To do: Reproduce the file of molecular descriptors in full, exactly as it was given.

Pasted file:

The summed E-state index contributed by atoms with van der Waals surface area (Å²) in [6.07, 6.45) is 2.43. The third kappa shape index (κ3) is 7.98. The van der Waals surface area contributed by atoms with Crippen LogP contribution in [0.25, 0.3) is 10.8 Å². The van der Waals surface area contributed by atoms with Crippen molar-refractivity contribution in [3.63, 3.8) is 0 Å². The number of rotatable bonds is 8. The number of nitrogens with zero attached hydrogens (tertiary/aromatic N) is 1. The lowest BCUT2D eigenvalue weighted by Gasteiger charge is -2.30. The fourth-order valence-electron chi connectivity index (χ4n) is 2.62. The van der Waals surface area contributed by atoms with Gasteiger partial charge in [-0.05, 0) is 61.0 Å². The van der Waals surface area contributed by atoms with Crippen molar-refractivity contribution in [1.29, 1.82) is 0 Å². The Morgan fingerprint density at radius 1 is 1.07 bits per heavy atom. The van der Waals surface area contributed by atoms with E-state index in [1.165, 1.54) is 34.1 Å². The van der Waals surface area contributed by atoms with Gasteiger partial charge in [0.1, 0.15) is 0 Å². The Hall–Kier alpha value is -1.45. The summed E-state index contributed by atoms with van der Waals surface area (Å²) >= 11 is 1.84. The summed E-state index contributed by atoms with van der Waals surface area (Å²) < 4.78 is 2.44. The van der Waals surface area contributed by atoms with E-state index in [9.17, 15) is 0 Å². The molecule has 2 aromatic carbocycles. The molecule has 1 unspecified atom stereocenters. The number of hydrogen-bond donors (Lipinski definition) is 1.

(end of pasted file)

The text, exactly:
The summed E-state index contributed by atoms with van der Waals surface area (Å²) in [6.07, 6.45) is 2.43. The third kappa shape index (κ3) is 7.98. The van der Waals surface area contributed by atoms with Crippen LogP contribution in [0.25, 0.3) is 10.8 Å². The van der Waals surface area contributed by atoms with Crippen molar-refractivity contribution in [3.63, 3.8) is 0 Å². The number of rotatable bonds is 8. The number of nitrogens with zero attached hydrogens (tertiary/aromatic N) is 1. The lowest BCUT2D eigenvalue weighted by Gasteiger charge is -2.30. The fourth-order valence-electron chi connectivity index (χ4n) is 2.62. The van der Waals surface area contributed by atoms with Gasteiger partial charge in [-0.05, 0) is 61.0 Å². The van der Waals surface area contributed by atoms with Crippen molar-refractivity contribution in [1.29, 1.82) is 0 Å². The Morgan fingerprint density at radius 1 is 1.07 bits per heavy atom. The van der Waals surface area contributed by atoms with E-state index in [1.165, 1.54) is 34.1 Å². The van der Waals surface area contributed by atoms with Gasteiger partial charge in [0.1, 0.15) is 0 Å². The Hall–Kier alpha value is -1.45. The summed E-state index contributed by atoms with van der Waals surface area (Å²) >= 11 is 1.84. The summed E-state index contributed by atoms with van der Waals surface area (Å²) < 4.78 is 2.44. The van der Waals surface area contributed by atoms with E-state index in [9.17, 15) is 0 Å². The molecule has 2 aromatic carbocycles. The molecule has 1 unspecified atom stereocenters. The number of hydrogen-bond donors (Lipinski definition) is 1.